Joe: What did I put in there? I would write stories about different people. I’d have different columns. The columns were hilarious. So I would be entertaining people. I hired a sales staff to go out and sell. So I offered good value. It was just like running a business. It was very much like running a business.

Andrew: Did you trying to follow up the sunglasses with something else that didn’t work?

Joe: Yes.

Andrew: What was that?

Joe: I had a line of health products, stem cell products that helped your skin, that prevented pain, supported your being. So we did that. Also we grew hair, which was a very interesting concept.

Andrew: Grew hair?

Joe: Grew hair. Unfortunately, our scientist, who was a felon, we didn’t know, really misled us. So we had to drop the line because we were depending on him for the research and for the results, but he didn’t supply it. We lost a couple million dollars on that venture.

Andrew: What did you learn with that? Is it just as easy as do a background check on your people?

Joe: Yeah. The lesson is when we found out that he was a convicted felon, we should have cut our relationship immediately. It would have saved us a fortune and it turns out that there was–the one thing I’ve learned in life is you only deal with really good people. If you suspect somebody as being not right, don’t deal with them.

Andrew: Yeah. Do you find yourself using some of the triggers on people in person or with people in person?

Joe: Well, it depends. I can’t think of an example right now. But I’m sure I have, just from–again, it’s all these failures I’ve had. It’s from these failures that I learn things. I’ve probably used them a lot. I can’t think of anything right now.

Andrew: How do you spend your time now?

Joe: Well, I sold my property in Maui, beautiful property which I had for 22 years. I’ve got another house up for sale. So I’m kind of taking it easy for a while.

Andrew: Why? Why scaling back?

Joe: It’s because like I have one home right on the ocean, because you’re on the ocean you’ve got all that salt spray. There’s so much maintenance involved it’s a constant thing. I go there. I’ll spend two or three weeks and make sure everything gets taken care of and go from there.

Andrew: I see. All right. It’s great to have you on here. I remember “Triggers” is the one that got me interested in you. It was just an eye-catching book cover. I remember feeling helpless in high school and college. I couldn’t communicate well. I couldn’t convince people do anything. I couldn’t even my parents to let me grow my hair a little bit longer.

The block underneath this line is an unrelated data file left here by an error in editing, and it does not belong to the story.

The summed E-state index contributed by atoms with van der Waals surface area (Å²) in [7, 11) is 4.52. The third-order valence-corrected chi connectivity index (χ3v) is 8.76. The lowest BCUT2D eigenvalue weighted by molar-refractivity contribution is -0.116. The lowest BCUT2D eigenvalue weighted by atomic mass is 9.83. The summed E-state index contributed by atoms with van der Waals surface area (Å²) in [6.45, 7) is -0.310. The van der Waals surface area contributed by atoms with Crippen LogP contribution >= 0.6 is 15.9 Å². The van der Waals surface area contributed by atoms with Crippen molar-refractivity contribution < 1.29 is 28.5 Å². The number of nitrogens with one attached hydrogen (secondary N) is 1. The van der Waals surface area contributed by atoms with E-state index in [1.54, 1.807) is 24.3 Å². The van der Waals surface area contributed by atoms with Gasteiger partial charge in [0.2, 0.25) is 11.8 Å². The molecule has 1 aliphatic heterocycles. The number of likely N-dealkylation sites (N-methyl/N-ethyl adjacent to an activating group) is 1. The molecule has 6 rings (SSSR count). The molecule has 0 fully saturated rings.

I got so fascinated by books that taught me how to be more persuasive, the books that almost taught me what felt like magic tricks at the time. You delivered. It was helpful and it was one of those books that stuck with me and I’m glad to have you on here.

Joe: Thank you. You’ve a very good interviewer. You’ve covered just about everything I could think of.

Andrew: I appreciate that. Thanks for being on here. Thanks for sharing your stories. Anyone who wants to should actually just ask for that card. I’ve got the address and if you guys didn’t write it down, just let us know and we’ll add it to the comments. You do have a website, don’t you? Isn’t it JoeSugarman.com.

Joe: I think. It’s BluBlocker.com.

Andrew: BluBlocker.com for sure and of course people can see it on Amazon if they want.

Joe: Yeah. You can always Google. Oh, one last thing before we go–Google, they hired me.

Andrew: They did? To do what?

Joe: This guy, they ran an ad, got the results and then the guy bought my book, “The AdWeek Copywriting Manual,” or whatever. He rewrote the ad and it doubled response. He said, “Joe, we’ve got to have you teach all of our marketing people direct marketing and what you did in your book.” So they hired me. For like three days I did a three-day seminar.

Andrew: To teach the people at Google how to write more effective ads, even people who have incredible stats but they want you to do it for them and teach them?

Joe: Exactly. Like this guy, he doubled his response as a consequence. So, okay.

Andrew: All right. I think that book was “The AdWeek Copywriting Handbook.”

Joe: Handbook. Right.

Andrew: Yeah. All of them available on Kindle, which is my preferred way of reading it and paper, of course. And my two sponsors, which I’m grateful for are the company that will help you hire great developers. It’s called Toptal.com/Mixergy and the second one is a company that will do your books for you. It’s called Bench.co. Thanks, Joe and thank you all for being a part of Mixergy. Bye everyone.

Joe: Thank you.